August 23rd, 2004

the only earth?

media nightmares

Am I the only one who thinks this is a huge mistake?
Kerry released a television advertisement yesterday blaming President Bush for a campaign by a "front group" of veterans that Mr. Kerry said had smeared his Vietnam record, as he intensified his drive to gain control in a fight that some Democrats said could undermine his campaign for the presidency [nyt]
I am amazed at how good the Republicans are at changing the focus of the election: did anyone really believe that Vietnam would be an issue in the 2004 election? That the issue would be anti-Kerry instead of anti-Bush is just freakish evidence of some sort of media strategy voodoo (/pact with the devil?). The SBVFT ads seem to be getting more play on the news than anywhere else: more than half of all Americans know about the ads even though they're only playing in a few markets.

I think it's a symptom of a greater problem with the Kerry campaign: use of his Vietnam service as the central metaphor for his candidacy actually echoes his (possibly undeserved) flip-flop reputation. See also: supporting the war, denouncing the war, embracing the war wrt Iraq War II.

It seems like the Kerry people should have noticed that voluntary Vietnam service wasn't enough to get Gore to the White House in 2000.


see also: "Must-reads bonus, Swift Boat edition" [salon]
i am not a stuffed tiger.


Having trouble relating to your conservative friends? Maybe it's because their brains are defective different:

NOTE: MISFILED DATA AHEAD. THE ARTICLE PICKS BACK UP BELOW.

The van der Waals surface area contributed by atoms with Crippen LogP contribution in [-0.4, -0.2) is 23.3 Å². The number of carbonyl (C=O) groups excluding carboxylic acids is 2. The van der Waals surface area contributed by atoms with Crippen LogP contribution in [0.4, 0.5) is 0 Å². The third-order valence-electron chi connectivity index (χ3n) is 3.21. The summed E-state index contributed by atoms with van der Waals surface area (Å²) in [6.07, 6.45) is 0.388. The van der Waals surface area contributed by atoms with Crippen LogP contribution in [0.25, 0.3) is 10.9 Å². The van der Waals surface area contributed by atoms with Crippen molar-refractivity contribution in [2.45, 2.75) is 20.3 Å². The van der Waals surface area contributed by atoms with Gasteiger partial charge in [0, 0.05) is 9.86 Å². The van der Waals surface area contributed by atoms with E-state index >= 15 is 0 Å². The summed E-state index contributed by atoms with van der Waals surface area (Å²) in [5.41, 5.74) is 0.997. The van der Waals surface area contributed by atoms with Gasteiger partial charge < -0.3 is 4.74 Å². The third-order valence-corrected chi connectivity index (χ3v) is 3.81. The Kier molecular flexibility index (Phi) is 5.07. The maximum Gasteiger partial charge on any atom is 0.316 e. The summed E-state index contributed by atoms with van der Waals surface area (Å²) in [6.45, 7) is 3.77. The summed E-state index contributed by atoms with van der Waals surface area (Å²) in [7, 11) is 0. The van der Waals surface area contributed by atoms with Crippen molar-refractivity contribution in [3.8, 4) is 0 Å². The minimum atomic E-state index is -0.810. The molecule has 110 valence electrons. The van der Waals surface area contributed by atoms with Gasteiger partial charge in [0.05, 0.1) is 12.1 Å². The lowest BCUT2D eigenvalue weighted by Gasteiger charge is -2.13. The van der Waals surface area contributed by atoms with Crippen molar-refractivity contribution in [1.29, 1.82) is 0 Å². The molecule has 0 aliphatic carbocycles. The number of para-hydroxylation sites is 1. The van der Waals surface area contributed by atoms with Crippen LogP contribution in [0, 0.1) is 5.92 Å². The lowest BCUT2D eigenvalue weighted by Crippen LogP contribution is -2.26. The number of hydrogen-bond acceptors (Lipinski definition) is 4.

Consider this possibility: the scientists do an exhaustive survey and it turns out that liberal brains have, on average, more active amygdalas than conservative ones. It's a plausible outcome that matches some of our stereotypes about liberal values: an aversion to human suffering, an unwillingness to rationalize capital punishment and military force, a fondness for candidates who like to feel our pain. [nyt]

Steven Johnson writes about the (sparse) evidence for differences between the brains of conservatives and liberals and discusses what it all might mean; particularly, how do we choose political affiliations, and is neurobiology involved?
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    Iron & Wine - Teeth in the Grass
chair, apartment

there is no crying in gymnastics

Riding the bus home from a return to pub quiz at the Irish Emigrant that had ended in a not so spectacular defeat -- was it really too much linguistic optimism to think that the Golden Gate Bridge could be painted Flaming (instead of International) Orange? -- I saw this person that I'd met several times. Partially because I can never remember his name, but mostly because I was in the middle of an interview with Slavoj Žižek1 from the July issue of the Believer, I didn't really make any attempt at conversation other than to say hello. I didn't feel especially bad for being possibly aloof, since he was with a friend anyway.

That is to say, the cover price for The Believer is high, but the contents are almost always worth it, often unexpectedly so. I want to say that it's the best periodical on the market, but I don't have any evidence or ambition enough to find something better. It's definitely my favorite of the moment.

There was also the matter of discovering that I was on an entirely different bus route than the one that I thought I'd boarded. This wasn't a big deal, but it was disorienting.

Finally, the Daily Show is the only thing lately that makes me feel that I am not going insane.

(1) The Zs are meant to have upside-down circumflex marks, but I can't find the HTML. (update: a look at page for the July issue of The Believer[blvr] reveals a way to achieve the effect using & #381 and #382)